Face to face with tennis legend Martina Navratilova
15 August, 2014
Tennis legend Martina Navratilova was in town recently to meet several local junior and former tennis players as well as TeamSG athletes. (Photo by Philip Au/ Sport Singapore)
“I was out of shape for a couple of years after I retired. I was skiing one time and after a couple of hours I had to stop. I was [thinking], this is stupid I finally have time to ski and I’m out of shape!”
Tennis legend Martina Navratilova, who was in Singapore yesterday addressing several local junior and former tennis players as well as TeamSG athletes, spoke passionately about the importance of staying fit and eating well.
Martina also gave a shout-out to SportCares, who will be part of a brand new weekly tennis programme for the girls. She encouraged them to look forward, to persevere and to excel – a philosophy Martina has lived throughout her entire career, one that spanned four decades.
Martina, the all-time leader in grand slam titles at 59, and the winning-est player in tennis history (with a singles win-loss record of 1982-86), is also the Health and Fitness ambassador for the American Association for Retired Persons (AARP), helping millions of people lead active healthy lives.
As part of her role, Martina took part in Dancing with the Stars, as a way to inspire people over 50 to get outside their comfort zone. For Martina, dancing in high heels in front of a crowd was about as far outside my comfort zone as she could get.
“I would feel more comfortable in outer space doing a space walk,” Martina said in a previous interview with Laureus.
But Martina, the natural athlete, could see the value of dancing as a means of keeping fit. During the meet-and-greet yesterday, she talked about the importance of doing different sports.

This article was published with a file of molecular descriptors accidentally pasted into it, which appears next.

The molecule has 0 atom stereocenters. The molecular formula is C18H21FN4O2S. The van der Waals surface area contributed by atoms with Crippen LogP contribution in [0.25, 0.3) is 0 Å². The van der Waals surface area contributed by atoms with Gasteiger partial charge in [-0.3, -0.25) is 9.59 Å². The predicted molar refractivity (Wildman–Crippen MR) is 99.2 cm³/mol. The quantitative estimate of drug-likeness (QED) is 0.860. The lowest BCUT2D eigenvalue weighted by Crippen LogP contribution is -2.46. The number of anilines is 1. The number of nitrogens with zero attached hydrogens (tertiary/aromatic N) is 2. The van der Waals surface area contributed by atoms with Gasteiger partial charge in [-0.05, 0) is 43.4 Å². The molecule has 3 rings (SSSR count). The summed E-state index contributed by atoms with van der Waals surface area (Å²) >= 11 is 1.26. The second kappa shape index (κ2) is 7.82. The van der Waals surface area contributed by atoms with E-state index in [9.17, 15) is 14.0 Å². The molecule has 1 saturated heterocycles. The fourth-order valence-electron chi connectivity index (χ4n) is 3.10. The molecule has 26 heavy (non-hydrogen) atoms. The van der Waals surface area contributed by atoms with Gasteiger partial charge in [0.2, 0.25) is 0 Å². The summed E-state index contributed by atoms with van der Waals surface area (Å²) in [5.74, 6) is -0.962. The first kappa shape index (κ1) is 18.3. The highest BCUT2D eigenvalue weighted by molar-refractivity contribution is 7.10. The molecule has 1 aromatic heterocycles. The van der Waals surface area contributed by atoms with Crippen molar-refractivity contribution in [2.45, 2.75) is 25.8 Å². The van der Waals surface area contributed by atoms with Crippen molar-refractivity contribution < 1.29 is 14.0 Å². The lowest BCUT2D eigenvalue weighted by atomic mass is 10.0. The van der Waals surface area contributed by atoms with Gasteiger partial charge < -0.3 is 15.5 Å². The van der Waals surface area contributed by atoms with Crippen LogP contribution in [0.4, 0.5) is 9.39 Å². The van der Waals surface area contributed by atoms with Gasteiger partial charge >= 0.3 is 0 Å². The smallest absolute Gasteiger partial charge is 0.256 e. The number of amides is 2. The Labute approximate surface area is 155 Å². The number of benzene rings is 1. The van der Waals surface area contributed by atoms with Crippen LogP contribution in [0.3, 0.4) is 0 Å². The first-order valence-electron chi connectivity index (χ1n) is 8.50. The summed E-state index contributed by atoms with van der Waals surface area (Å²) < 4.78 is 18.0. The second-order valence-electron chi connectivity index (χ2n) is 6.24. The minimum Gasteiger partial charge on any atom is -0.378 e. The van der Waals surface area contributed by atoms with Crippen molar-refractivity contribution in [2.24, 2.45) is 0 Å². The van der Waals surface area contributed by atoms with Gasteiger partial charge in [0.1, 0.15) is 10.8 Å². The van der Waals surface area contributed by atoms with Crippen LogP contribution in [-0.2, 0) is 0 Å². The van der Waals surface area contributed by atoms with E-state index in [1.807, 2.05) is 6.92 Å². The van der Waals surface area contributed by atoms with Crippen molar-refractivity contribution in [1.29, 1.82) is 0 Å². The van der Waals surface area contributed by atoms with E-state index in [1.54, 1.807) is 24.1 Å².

Martina shared the importance of doing different sports during the meet and greet session. (Photo by Philip Au/ Sport Singapore)
“Growing up I played tennis the most but I played games so it was playful,” Martina said. “And that was just tennis, I rode my bicycle, I walked, I ran, I played hockey, I skated in the winter, I swam in the summer, I played soccer, climbed trees, jumped over streams. I was cross training, I just didn’t know what it was.”
Martina also spoke about the importance of resting. “Work hard but you also need to rest hard,” Martina said. “Make sure you give your body the rest that it needs, because everybody needs to regenerate.”
The last question of the event was about eating well. As one of the very few players who have had an athletic career that spans four decades, it was a question Martina was well equipped to answer.
Participants of the meet and greet session having a laugh during the engaging session. (Photo by Philip Au/ Sport Singapore)
“You have to treat your body as a temple because what you put into it is what you get out. You have a sports car, you don’t put cheap gasoline in it. There is an apple and there is a fried apple, or one covered with chocolate. You know which one you should eat,” Martina said. “I just don’t like the way I feel after I eat lousy food. Like potato chips. If I eat three of them I fall asleep. That’s not giving me energy. So, I don’t even put them in my mouth, it’s not worth it.”
Martina posing for a group shot with the participants of the meet and greet session. (Photo by Philip Au/ Sport Singapore)
A flashback to Martina’s start in tennis, and her accomplishments shows she’s not just paying these words lip-service. She has lived and breathed this philosophy throughout her lustrous career.
Martina started playing tennis at the age of 5 using her grandmother’s racket, not on a tennis court but against a wall at home.
“I would pretend I was Rod Laver and Billie Jean King,” Martina recounted. “For two years I just played against the wall. My dad said when you can hold a racquet with one hand, I’ll play with you on court.”
She progressed quickly from there, winning the national championships in Czechoslovakia at the age of 15. She won her first grand slam title when she was 21 (Wimbledon, 1981) and her last when she was 49 (US Open, 2006).
She was world No. 1 in singles for a record 332 weeks, en route to her 18 grand slam singles titles.
It boils down to discipline.
“Keep your mind on your long-term goals, whatever your long term goal is,” Martina said. “Even without being an athlete, without being a tennis player, if you want to live a long time you have to get the most out of your body and treat it with respect.”